Chinese authorities responded to the outbreak with obvious frustration, as the human cases – in some instances spreading between people – had no obvious source. After two months of hard sleuthing, amid a mounting human death toll, Chinese researchers determined that people were getting H7N9 from live poultry, sold in animal markets all over the region. Shutting down those markets stopped the H7N9 outbreak, with human cases slowing to isolated, sporadic ones by late May. Despite the clear evidence that live animal markets were a crucial piece of the puzzle, and calls from Hong Kong scientists for permanent closure of the poultry vending points, Chinese authorities were stumped. After more than six months of research scientists found some animal market workers last spring had mild, unreported ailments due to their exposures to H7N9. The epidemiology pointed to the animal markets, but the birds were not ailing or dying, and no single species seemed to be clearly linked to any human case. Meanwhile, H7N9 seemed significantly more virulent in humans than any other flu, save H5N1 avian influenza that has been in circulation since the mid-1990s. About one third of H7N9 patients have died from the infection.

(Courtesy Reuters/Jason Lee)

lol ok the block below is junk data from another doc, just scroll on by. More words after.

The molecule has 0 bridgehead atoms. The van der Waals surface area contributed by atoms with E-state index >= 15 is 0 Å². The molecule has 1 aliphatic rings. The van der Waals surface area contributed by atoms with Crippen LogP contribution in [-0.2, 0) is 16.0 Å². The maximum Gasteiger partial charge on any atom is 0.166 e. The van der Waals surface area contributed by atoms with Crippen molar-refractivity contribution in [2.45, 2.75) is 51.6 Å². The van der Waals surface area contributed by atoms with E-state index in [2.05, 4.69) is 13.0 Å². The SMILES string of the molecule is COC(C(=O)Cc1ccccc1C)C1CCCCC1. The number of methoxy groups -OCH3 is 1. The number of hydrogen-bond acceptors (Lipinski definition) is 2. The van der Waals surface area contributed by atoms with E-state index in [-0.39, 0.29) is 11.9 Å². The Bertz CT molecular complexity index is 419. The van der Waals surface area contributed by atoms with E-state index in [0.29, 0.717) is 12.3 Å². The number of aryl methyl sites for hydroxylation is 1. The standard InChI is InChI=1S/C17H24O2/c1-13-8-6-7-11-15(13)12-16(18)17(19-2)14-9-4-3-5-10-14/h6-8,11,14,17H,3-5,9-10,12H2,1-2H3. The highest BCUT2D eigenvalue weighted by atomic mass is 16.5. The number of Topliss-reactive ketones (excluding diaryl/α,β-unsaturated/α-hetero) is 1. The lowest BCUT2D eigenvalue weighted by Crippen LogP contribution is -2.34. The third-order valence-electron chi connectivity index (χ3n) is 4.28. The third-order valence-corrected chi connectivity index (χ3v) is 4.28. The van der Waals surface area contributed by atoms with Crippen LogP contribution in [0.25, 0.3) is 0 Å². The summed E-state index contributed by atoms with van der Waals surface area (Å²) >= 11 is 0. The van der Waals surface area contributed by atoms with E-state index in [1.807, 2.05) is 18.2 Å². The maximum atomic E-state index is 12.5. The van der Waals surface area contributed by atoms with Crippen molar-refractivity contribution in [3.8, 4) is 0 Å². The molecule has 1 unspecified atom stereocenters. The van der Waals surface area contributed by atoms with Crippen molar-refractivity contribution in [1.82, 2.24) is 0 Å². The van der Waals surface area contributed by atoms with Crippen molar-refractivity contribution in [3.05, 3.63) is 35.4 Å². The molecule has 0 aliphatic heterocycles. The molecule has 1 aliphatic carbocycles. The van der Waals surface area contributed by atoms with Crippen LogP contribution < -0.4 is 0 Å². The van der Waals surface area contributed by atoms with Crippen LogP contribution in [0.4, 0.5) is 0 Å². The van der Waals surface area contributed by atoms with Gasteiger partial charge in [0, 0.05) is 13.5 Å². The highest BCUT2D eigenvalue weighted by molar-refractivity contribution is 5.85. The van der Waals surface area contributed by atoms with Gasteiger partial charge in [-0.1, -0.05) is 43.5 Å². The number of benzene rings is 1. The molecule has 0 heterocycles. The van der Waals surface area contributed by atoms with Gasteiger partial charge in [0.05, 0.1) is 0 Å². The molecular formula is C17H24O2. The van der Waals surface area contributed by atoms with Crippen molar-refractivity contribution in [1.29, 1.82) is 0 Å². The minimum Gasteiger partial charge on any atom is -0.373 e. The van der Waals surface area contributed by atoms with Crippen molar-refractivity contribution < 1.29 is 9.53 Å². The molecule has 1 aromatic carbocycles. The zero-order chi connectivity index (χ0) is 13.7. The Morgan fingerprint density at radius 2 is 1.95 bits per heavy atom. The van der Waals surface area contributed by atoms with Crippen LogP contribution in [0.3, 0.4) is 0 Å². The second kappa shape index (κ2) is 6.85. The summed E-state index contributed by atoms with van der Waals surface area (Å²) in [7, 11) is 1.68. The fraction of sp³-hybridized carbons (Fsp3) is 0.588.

With seasonal warming, H7N9 disappeared, and health authorities around the world crossed their finders, hoping they’d seen the last of the virus. But H7N9 resurfaced in October, on the other side of China: Guangdong province and, from there, Hong Kong. As was the case ten months ago, authorities cannot find clear connections between infected birds and humans, there is some evidence of human-to-human transmission, and closure of live animal markets seems advisable. China’s neighbors are now getting nervous, and recently, the U.S. Centers for Disease Control and Prevention issued a level two travel advisory for China. (Shanghai health authorities announced that from January 31 to April 1, 2014, all its animal markets will be shut down. We were left to wonder why they are waiting until late January, given H7N9 is already in circulation; why the closure isn’t extending across a broader Chinese geography; and where people will find chickens, ducks, geese, and pigeons to eat. It is not common practice in China to sell poultry that is butchered, wrapped in cellophane, and sold from refrigerated supermarket cases, as is the case in the West. If Chinese people can manage to find poultry to eat during a live market shutdown, why not now make the transition to safer market sales of bird meat?)